Pentagon Chief Issues Own Sharp Threat To North Korea

Nettie James
August 10, 2017

Pentagon chief Jim Mattis on Wednesday warned North Korea to stop pursuing nuclear weapons and stop considering actions that would lead to the "destruction of its people".

DPRK is the acronym of North Korea's official name, the Democratic People's Republic of Korea.

"The DPRK regime's actions will continue to be grossly overmatched by ours and would lose any arms race or conflict it initiates", Mattis said.

His comments punctuate President Donald Trump's warning that North Korea will be met with "fire and fury" if it threatens the U.S.

With his "fire and fury" warning, Trump was trying to speak in a way that would resonate with North Korean leader Kim Jong Un, Tillerson said.

North Korea successfully tested an intercontinental ballistic missile last month for the first time, and US intelligence agencies assess that Pyongyang is capable of producing a compact nuclear warhead and putting it atop a long-range missile.

Earlier on Wednesday, North Korea said it was "carefully examining" a plan to strike Guam, which is home to about 163,000 people and a U.S. military base that includes a submarine squadron, an airbase and a Coast Guard group.

"The DPRK regime's actions will continue to be grossly overmatched by ours and would lose any arms race or conflict it initiates", said the U.S. defence secretary.

It has not conducted a nuclear test since September 2016. It is now far stronger and more powerful than ever before....

"There's obviously growing concern, and that concern is fueled when the president of the United States deliberately uses language that escalates sort of the war of words and I think, unfortunately, matches the tone and tenor of North Korean officials", Kildee said.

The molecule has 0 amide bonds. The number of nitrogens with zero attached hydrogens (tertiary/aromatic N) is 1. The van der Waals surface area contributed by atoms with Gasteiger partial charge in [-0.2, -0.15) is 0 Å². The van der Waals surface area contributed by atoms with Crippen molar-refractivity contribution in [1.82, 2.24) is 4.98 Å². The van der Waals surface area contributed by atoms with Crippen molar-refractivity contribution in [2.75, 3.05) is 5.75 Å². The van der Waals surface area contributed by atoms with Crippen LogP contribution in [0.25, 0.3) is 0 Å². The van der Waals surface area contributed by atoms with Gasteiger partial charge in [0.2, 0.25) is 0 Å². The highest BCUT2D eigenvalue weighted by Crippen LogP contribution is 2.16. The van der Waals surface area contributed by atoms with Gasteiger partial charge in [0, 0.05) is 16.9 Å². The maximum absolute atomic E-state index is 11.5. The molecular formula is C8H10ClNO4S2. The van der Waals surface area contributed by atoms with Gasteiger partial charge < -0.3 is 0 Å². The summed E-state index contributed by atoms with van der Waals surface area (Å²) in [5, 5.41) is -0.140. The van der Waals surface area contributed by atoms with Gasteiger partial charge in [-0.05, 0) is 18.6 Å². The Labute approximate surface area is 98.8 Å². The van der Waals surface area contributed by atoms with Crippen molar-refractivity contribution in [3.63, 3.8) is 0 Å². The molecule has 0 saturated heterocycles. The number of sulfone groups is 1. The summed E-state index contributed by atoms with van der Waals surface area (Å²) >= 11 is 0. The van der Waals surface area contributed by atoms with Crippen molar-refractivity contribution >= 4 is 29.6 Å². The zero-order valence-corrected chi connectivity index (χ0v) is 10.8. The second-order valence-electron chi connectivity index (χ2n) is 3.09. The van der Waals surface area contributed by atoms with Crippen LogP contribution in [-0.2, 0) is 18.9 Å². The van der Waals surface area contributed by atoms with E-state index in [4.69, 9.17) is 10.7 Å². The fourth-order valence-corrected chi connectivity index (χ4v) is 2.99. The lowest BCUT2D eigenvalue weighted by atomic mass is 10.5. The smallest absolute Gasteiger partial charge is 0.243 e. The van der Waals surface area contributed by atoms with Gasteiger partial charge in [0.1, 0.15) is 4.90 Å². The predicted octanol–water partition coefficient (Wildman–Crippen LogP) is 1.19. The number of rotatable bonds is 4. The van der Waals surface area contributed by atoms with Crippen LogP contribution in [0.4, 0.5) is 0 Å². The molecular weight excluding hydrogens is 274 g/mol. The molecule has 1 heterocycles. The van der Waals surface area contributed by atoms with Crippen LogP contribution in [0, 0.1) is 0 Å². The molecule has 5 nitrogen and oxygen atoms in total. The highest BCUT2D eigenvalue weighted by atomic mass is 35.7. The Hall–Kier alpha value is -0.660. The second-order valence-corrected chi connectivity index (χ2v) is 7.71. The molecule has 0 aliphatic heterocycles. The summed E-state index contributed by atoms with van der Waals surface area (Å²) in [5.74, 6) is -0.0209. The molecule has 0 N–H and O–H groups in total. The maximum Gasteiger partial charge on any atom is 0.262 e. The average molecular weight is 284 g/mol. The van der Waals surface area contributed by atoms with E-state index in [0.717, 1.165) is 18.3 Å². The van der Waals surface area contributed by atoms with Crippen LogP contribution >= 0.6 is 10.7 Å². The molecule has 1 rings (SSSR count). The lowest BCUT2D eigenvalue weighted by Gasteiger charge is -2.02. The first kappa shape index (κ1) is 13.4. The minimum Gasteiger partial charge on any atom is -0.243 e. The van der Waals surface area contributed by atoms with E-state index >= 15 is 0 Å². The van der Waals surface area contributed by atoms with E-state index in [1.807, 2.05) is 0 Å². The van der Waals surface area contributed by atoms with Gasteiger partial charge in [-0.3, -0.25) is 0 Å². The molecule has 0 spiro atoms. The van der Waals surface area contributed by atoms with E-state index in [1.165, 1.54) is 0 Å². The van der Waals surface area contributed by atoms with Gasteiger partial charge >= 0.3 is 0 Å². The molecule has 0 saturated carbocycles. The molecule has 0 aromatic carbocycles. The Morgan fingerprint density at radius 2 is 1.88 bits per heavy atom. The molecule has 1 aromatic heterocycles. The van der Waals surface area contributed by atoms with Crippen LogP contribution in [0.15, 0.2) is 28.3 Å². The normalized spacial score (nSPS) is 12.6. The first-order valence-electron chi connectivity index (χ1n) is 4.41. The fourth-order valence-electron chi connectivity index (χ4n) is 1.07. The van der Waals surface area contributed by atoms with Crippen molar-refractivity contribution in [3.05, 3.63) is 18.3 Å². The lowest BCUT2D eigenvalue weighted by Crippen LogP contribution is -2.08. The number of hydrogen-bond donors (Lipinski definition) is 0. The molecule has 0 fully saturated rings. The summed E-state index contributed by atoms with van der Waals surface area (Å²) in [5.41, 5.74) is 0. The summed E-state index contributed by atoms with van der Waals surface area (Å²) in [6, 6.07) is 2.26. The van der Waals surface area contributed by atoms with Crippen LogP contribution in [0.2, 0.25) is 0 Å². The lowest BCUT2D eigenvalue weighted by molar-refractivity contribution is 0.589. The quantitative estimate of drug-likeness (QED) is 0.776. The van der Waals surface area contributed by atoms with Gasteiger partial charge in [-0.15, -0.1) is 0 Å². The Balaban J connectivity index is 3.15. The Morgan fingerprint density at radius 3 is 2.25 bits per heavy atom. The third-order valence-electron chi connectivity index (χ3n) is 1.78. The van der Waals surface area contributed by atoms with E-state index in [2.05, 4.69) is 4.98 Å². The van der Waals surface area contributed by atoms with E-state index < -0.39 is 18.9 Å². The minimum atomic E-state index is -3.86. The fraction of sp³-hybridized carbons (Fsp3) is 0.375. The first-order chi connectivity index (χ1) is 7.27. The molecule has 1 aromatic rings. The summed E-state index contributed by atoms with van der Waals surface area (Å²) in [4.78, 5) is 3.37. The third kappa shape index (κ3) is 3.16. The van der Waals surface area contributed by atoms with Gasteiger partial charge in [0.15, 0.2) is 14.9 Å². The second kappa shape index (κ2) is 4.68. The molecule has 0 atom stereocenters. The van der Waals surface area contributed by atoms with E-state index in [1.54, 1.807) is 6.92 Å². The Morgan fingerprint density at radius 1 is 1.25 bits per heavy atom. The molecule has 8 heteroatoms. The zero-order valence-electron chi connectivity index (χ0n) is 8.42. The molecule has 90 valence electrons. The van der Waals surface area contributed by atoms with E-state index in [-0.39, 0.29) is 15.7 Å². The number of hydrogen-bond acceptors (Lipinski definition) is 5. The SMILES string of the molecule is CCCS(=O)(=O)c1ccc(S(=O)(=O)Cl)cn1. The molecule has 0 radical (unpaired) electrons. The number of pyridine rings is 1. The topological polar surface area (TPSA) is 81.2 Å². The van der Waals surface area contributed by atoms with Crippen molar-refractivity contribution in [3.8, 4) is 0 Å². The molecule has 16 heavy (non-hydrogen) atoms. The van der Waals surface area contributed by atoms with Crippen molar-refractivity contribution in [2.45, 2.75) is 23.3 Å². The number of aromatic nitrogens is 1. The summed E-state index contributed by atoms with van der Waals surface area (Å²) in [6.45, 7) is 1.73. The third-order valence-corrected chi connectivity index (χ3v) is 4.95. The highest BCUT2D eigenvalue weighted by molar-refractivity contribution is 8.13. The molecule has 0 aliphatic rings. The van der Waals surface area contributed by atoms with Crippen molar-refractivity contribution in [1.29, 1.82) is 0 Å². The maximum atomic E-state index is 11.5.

Mattis's remarks could be part of a coordinated effort with the White House to send a tough signal to both North Korea and China, the reclusive country's main ally. A new report says Pyongyang's nuclear program is progressing. The U.N. Security Council unanimously imposed new sanctions on North Korea on Saturday.

It cited US intelligence officials.

US Secretary of State Rex Tillerson sought to allay fears of a military confrontation earlier on Wednesday - defending Trump's comments but telling reporters there was no sign that the threat level from North Korea had changed and that Americans should "sleep well at night".

Tens of thousands of U.S. troops remain stationed in South Korea and in nearby Japan, the only country to have been attacked with nuclear weapons.

Other reports by Insurance News

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